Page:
The criminal age of responsibility should be raised from 10 to 12, with the exception of the most serious offences, the head of a leading children's charity has said.
Martin Narey, chief executive of Barnardo's and former director general of the Prison Service, said criminalising young children increased their chances of reoffending.
He said there are cheaper and more effective ways of dealing with early criminality such as family intervention programmes designed to make them face up to the consequences of their actions.
In a report - From Playground to Prison: The Case for Reviewing the Age of Criminal Responsibility - Barnardo's calls on the Government to lift the minimum age of criminal responsibility to 12, except in cases of murder, attempted murder, manslaughter, rape and aggravated sexual assault.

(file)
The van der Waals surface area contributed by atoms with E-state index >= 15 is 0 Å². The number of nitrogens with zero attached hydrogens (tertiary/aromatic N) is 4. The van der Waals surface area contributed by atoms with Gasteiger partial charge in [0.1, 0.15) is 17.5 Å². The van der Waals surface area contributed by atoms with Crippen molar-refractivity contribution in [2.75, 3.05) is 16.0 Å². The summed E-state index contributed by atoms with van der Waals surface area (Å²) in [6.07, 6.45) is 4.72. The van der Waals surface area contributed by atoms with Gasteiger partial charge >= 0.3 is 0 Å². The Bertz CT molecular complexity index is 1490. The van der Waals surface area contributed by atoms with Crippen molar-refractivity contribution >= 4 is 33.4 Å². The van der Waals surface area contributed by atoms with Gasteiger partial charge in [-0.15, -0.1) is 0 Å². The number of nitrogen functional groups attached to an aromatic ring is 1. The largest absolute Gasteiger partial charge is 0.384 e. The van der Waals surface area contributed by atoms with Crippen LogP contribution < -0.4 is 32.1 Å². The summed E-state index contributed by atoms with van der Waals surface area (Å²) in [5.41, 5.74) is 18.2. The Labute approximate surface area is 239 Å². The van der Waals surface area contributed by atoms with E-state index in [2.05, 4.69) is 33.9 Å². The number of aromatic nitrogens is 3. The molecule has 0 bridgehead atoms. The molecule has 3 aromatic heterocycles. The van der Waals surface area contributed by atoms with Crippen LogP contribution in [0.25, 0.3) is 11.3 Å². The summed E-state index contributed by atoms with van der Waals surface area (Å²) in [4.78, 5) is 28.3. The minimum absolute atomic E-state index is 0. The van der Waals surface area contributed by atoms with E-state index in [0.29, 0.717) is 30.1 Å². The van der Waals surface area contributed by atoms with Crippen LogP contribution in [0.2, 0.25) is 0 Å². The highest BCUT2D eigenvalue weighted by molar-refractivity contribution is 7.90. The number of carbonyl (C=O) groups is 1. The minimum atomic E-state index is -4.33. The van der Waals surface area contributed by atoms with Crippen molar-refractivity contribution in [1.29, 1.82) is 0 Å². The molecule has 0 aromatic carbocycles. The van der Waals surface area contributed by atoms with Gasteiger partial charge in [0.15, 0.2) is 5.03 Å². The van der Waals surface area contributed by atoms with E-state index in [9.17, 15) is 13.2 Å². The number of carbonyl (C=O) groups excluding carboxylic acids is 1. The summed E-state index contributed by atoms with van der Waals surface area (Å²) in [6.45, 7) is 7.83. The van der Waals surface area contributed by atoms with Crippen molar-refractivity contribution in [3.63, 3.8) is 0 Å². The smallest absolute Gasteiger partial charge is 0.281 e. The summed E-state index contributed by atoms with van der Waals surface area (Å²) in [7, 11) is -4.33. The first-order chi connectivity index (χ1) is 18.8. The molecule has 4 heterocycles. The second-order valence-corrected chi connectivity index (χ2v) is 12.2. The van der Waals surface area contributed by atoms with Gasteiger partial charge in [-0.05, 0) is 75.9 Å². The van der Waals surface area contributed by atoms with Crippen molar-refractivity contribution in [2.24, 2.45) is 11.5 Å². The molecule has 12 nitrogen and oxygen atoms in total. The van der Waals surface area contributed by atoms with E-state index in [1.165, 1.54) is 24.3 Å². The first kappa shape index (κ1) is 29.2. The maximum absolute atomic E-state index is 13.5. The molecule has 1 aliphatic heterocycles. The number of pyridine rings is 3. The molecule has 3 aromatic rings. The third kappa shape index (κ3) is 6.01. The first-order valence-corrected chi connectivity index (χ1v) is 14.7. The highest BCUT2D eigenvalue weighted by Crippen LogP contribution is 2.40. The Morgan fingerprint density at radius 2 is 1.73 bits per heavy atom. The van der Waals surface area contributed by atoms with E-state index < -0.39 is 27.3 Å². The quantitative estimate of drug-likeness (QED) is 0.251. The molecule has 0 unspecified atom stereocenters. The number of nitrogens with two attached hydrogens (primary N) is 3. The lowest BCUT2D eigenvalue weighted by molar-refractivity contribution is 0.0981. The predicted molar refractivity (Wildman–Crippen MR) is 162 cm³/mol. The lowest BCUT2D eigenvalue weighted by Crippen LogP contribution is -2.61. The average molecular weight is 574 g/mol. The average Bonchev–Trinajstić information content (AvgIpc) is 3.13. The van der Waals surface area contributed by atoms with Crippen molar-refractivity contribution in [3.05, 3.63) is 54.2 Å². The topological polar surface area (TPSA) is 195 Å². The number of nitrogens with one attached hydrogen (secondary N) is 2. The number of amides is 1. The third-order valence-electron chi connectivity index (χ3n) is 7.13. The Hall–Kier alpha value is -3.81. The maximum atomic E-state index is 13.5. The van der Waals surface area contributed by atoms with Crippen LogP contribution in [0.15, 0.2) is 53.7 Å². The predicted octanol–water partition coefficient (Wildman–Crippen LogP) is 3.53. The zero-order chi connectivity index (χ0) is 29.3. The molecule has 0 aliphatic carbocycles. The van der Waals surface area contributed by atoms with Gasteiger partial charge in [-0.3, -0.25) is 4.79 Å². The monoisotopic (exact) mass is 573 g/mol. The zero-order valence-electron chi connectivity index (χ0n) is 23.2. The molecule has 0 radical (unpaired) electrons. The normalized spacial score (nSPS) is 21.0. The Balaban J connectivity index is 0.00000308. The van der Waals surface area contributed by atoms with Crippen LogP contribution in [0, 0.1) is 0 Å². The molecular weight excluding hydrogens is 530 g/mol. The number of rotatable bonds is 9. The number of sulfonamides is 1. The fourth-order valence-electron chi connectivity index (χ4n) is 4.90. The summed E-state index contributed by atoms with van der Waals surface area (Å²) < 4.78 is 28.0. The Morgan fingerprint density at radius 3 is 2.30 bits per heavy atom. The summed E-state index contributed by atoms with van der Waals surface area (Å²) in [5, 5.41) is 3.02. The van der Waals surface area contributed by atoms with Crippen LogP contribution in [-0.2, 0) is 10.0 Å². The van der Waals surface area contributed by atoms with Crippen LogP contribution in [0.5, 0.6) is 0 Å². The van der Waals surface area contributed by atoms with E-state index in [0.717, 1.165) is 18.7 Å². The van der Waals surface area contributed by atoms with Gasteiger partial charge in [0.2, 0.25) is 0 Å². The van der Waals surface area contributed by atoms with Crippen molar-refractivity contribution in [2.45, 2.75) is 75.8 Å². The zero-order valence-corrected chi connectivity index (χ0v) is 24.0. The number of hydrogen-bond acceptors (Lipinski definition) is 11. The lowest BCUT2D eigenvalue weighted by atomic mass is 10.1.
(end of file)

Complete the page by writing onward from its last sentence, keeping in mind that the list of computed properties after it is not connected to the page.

Mr Narey said: "It is crucial that those 10- and 11-year-olds who commit the most grave crimes are taken to court.
"Yet there is nothing to be gained from criminalising very young children for less serious offences and putting them through a court process they can barely fathom.
"In fact the repercussions are a heightened chance of further offending, more victims and unnecessary cost to the taxpayer.
"This is not to suggest that these children should not face up to the consequences of their bad behaviour. There are a range of meaningful and effective interventions, involving the whole family, which can and should be employed."
In 2008, 5,671 children aged 10 and 11 received a youth justice disposal - a custodial or community sentence, pre-court reprimand or final warning.
Only three of those children were placed in custody. The vast majority, 5,007, were given a reprimand or final warning.